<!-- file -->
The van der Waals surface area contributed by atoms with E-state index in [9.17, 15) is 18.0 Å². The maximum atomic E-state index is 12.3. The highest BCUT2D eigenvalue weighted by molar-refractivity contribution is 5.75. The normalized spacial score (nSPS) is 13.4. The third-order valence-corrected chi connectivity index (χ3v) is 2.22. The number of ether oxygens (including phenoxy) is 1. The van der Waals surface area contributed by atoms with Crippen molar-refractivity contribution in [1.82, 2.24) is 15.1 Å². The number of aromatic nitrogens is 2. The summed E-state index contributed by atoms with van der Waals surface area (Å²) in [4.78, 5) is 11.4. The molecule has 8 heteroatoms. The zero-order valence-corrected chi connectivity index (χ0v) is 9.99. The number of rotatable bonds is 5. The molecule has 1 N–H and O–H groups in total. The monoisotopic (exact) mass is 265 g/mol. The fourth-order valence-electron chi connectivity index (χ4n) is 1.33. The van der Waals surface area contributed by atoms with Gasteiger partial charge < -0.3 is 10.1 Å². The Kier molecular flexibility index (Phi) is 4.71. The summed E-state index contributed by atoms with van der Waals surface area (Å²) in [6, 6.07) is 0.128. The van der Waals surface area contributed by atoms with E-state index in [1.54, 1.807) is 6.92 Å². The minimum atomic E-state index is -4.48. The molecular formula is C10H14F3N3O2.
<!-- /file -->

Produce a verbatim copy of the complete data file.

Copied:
The van der Waals surface area contributed by atoms with E-state index in [9.17, 15) is 18.0 Å². The maximum atomic E-state index is 12.3. The highest BCUT2D eigenvalue weighted by molar-refractivity contribution is 5.75. The normalized spacial score (nSPS) is 13.4. The third-order valence-corrected chi connectivity index (χ3v) is 2.22. The number of ether oxygens (including phenoxy) is 1. The van der Waals surface area contributed by atoms with Crippen molar-refractivity contribution in [1.82, 2.24) is 15.1 Å². The number of aromatic nitrogens is 2. The summed E-state index contributed by atoms with van der Waals surface area (Å²) in [4.78, 5) is 11.4. The molecule has 8 heteroatoms. The zero-order valence-corrected chi connectivity index (χ0v) is 9.99. The number of rotatable bonds is 5. The molecule has 1 N–H and O–H groups in total. The monoisotopic (exact) mass is 265 g/mol. The fourth-order valence-electron chi connectivity index (χ4n) is 1.33. The van der Waals surface area contributed by atoms with Gasteiger partial charge < -0.3 is 10.1 Å². The Kier molecular flexibility index (Phi) is 4.71. The summed E-state index contributed by atoms with van der Waals surface area (Å²) in [6, 6.07) is 0.128. The van der Waals surface area contributed by atoms with E-state index in [1.54, 1.807) is 6.92 Å². The minimum atomic E-state index is -4.48. The molecular formula is C10H14F3N3O2.